Second, let's recall when China last made such a dramatic announcement with regards to the FX market, which was back on July 21, 2005 when it first moved away from the dollar peg, the consensus view then was similar: buy risky assets, sell the U.S. dollar, secure inflation protection, unload your Treasury position. In the immediate aftermath of that announcement, we admittedly had a knee jerk reaction where Treasuries and the U.S. dollar sold off and commodities and equities rallied in tandem. Over the next three years (the revaluation was terminated in July 2008), here is what happened:

The DXY did indeed go from 85 to 70, but … China’s holdings of U.S. Treasury securities never did go down – they went up to $550 billion from $300 billion.

During that three-year yuan revaluation, the yield on the 10-year T-note fell 80 basis points to 3.7%. The S&P 500 went from 1,230 to 1,260 so it was basically flat. In fact, the total return in the Treasury market more than doubled that of the equity market. And, the VIX index in that three-year period soared from 10x to 25x and had yet to come close to peaking out.

So the only correct call by the intelligentsia in the summer of ‘05 was that the dollar did continue to lose ground. In the final analysis, looking at that entire three-year period of Chinese currency revaluations (and since!) the primary trend has been lower bond yields and lower equity valuation. This was not being predicted in July 2005, and it not being predicted today.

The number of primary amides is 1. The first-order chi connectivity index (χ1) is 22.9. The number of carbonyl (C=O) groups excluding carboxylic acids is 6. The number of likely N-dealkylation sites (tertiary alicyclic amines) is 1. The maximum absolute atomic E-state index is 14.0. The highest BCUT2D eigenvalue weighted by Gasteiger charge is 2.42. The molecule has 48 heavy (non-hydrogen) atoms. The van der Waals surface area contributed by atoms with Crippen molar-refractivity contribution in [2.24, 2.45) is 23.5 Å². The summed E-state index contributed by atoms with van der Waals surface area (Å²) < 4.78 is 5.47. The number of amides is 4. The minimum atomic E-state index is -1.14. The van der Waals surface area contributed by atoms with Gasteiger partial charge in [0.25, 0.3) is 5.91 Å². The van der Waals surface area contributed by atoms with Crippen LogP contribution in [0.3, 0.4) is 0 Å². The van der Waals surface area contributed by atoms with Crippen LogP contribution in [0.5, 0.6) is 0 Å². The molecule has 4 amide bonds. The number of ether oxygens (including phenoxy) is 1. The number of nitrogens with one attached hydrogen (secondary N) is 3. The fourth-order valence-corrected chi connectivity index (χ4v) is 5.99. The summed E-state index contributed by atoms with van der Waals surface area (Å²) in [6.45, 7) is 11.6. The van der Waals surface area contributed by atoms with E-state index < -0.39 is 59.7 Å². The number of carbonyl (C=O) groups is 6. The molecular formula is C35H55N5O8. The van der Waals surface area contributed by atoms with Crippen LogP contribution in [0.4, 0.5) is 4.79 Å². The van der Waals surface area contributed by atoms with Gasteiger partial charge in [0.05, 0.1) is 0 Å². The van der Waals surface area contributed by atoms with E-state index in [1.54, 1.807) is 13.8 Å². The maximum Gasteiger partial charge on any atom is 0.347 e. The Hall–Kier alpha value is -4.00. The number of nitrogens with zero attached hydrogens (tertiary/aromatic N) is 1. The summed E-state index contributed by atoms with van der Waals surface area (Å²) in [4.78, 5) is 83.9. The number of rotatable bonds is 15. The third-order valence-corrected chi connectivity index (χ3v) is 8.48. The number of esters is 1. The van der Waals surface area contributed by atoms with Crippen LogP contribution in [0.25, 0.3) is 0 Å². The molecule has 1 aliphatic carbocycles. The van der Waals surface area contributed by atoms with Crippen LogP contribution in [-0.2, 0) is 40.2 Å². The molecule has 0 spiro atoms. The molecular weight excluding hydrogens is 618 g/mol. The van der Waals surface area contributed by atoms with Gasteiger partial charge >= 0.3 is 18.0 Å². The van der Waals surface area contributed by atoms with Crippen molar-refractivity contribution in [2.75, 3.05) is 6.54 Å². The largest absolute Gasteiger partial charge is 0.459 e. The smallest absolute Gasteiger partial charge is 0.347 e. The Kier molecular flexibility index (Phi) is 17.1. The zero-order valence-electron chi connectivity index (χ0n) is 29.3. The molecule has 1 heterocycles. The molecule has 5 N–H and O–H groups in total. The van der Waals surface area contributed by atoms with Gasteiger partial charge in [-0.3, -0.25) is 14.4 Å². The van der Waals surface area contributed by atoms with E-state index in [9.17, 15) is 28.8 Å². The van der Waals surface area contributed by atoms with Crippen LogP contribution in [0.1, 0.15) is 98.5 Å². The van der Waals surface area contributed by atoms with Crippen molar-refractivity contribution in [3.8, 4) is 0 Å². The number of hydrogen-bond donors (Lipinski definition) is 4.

Let’s finish off by saying that at the time, the initial Chinese revaluation was being billed as this huge “reflationary” event. Meanwhile, the core inflation rate sits today at 0.9% compared with 2.1% back then, and the headline rate was over 3% then whereas it is 2% on the nose today. It goes without saying that not even Chinese initiatives in the FX market, no matter how much they can dominate the headlines as is the case today, ultimately proved to be no panacea against a collapse in the U.S. credit and housing markets, deflationary pressures, a huge global recession and a European sovereign default crisis.

Let’s not take our eye off the ball. The global deleveraging cycle is still in full swing, is an intensely deflationary development, and as much as the Chinese revaluation will at the margin help to ease global trade imbalances, it very likely will prove to be every bit the antidote it wasn’t when it first moved to a crawling peg a half-decade ago.